Stiff upper lip or fat lip?
It’s crunch time in the UK. Prime Minister Theresa May’s “stiff upper lip” could become a “fat lip” if she is unable to convince a majority of MPs to back her Brexit plan.
Osteria Francescana is a Michelin three-star restaurant in Modena, Italy. A 12-course tasting menu will cost you €270. Adding the wine pairing option is another €180. If you bring a date and pay for parking, you just made €1,000 disappear, or $1,156.00. That is an impressive feat, but it pales in comparison to what European Central Bank President Mario Draghi accomplished on June 14.
He made $13.38 billion disappear.
Most of the loss occurred in less time than it would have taken the Osteria Francescana diner to finish the third course.
The $13.38bn number is reasonably accurate. In September 2016, the Bank for International Settlements' Triennial Central Bank Survey estimated that the daily spot FX turnover in April 2016 was $1.70 trillion or €1.49 trillion. EURUSD lost 0.0290 points from its post-ECB statement peak to the Asia trough. Simple multiplication gives the result.
Traders eagerly anticipated the June ECB policy meeting. They expected the governing council to announce an end date for the quantitative easing programme. It is the first step toward policy normalisation. However, they but were cautious as they had been disappointed in the past.
EURUSD rallied 5.4% between January and April, 2018, before Draghi appeared to defer a QE statement until later in the year. They didn’t want to be fooled again.
They weren’t. The ECB said that net asset purchases would end by December 2018. EURUSD popped on the news.
Then “Dovish Draghi” struck. The policy statement also said:
“we decided to keep the key ECB interest rates unchanged, and we expect them to remain at their present levels at least through the summer of 2019 and in any case for as long as necessary to ensure that the evolution of inflation remains aligned with our current expectations of a sustained adjustment path.”
EURUSD collapsed. The move was exacerbated by Wednesday’s Federal Open Market Committee decision. The Fed raised interest rates by 0.25%, putting the Federal Funds target rate at 1.75%-to-2.00% and suggested that two more increases were likely in 2018. The hawkish tone to the Fed statement sharply contrasted with the ECB message and EURUSD paid the price.
The EURUSD technical are bearish while prices are below 1.1800, looking for a break of support at 1.1490 to extend losses to 1.1364. (61.8% Fibonacci retracement level of the April 2017- February 2018 range).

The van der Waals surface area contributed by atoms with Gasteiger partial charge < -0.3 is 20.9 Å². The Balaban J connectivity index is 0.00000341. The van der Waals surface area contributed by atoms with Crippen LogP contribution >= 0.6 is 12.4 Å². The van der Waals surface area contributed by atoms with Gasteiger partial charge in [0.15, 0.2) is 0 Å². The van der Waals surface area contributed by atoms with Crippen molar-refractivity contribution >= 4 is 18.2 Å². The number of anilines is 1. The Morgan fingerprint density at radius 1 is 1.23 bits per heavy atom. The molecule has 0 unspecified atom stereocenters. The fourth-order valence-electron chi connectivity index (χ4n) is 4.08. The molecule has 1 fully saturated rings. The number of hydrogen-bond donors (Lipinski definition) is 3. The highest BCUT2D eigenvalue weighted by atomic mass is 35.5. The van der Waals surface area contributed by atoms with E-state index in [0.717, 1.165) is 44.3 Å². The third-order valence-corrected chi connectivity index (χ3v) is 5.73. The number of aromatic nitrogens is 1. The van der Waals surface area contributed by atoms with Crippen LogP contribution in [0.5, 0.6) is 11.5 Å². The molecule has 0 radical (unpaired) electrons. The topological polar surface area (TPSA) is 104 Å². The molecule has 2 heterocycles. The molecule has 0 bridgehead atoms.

The FOMC statement (and broad US dollar strength) wreaked havoc on the Canadian dollar, which was already suffering from the risk of a trade war with the US.
The Bank of Canada deferred a rate increase in March because of “growing uncertainty from trade policy developments.” That uncertainty faded in April and May after US and Canadian officials expressed optimism for a renegotiated North American Free Trade Agreement. The May 30 BoC policy statement was considered hawkish with many analysts pencilling in a rate hike in July. Those forecasts came under duress after the G7 war of words between Prime Minister Trudeau and President Trump. Trade woes got worse on June 14. Italy announced that it would not ratify the European Union’s free trade agreement with Canada. USDCAD rallied supported by widening Canada/US interest rate differentials
USDCAD has climbed from 1.2526 to 1.3152 since April 16. The uptrend is intact while prices are above 1.2920 with the break above the 2018 peak of 1.3125 targeting gains to 1.3200 and then 1.3375.
The silver lining in the cloud is that depressed level of the currency gives the BoC plenty of room to raise interest rates.
The week ahead
Thursday: Bank of England policy meeting. There is plenty of room for GBPUSD volatility. UK data has been mixed, diminishing the risk of a rate hike. However, a hawkish statement would underpin sterling.
Thursday: Swiss National Bank policy meeting
ECB Forum on Central Banking June 18-20: there will be no shortage of top Central Bankers providing insight including ECB President Draghi, and Fed Chair Jerome Powell
Friday Eurozone “flash” PMI. They should have limited impact due to their proximity to June 14 ECB meeting.
Canada: Friday CPI and retail sales: Better than expected data will help set the table for a July rate hike.